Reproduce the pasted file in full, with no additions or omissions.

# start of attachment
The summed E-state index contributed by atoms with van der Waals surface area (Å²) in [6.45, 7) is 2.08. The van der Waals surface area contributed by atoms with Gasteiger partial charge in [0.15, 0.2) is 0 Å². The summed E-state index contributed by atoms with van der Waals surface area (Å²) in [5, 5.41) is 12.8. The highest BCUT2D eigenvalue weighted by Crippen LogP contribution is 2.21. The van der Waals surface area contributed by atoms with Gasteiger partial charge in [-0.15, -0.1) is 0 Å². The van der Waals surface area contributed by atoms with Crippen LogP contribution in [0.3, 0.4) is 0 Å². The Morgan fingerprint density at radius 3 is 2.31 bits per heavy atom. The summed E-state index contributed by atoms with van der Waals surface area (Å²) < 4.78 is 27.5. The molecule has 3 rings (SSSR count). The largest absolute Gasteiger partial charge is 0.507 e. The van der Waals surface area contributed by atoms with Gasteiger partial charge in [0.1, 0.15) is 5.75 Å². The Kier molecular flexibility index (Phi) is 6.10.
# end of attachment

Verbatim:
The summed E-state index contributed by atoms with van der Waals surface area (Å²) in [6.45, 7) is 2.08. The van der Waals surface area contributed by atoms with Gasteiger partial charge in [0.15, 0.2) is 0 Å². The summed E-state index contributed by atoms with van der Waals surface area (Å²) in [5, 5.41) is 12.8. The highest BCUT2D eigenvalue weighted by Crippen LogP contribution is 2.21. The van der Waals surface area contributed by atoms with Gasteiger partial charge in [-0.15, -0.1) is 0 Å². The van der Waals surface area contributed by atoms with Crippen LogP contribution in [0.3, 0.4) is 0 Å². The Morgan fingerprint density at radius 3 is 2.31 bits per heavy atom. The summed E-state index contributed by atoms with van der Waals surface area (Å²) < 4.78 is 27.5. The molecule has 3 rings (SSSR count). The largest absolute Gasteiger partial charge is 0.507 e. The van der Waals surface area contributed by atoms with Gasteiger partial charge in [0.1, 0.15) is 5.75 Å². The Kier molecular flexibility index (Phi) is 6.10.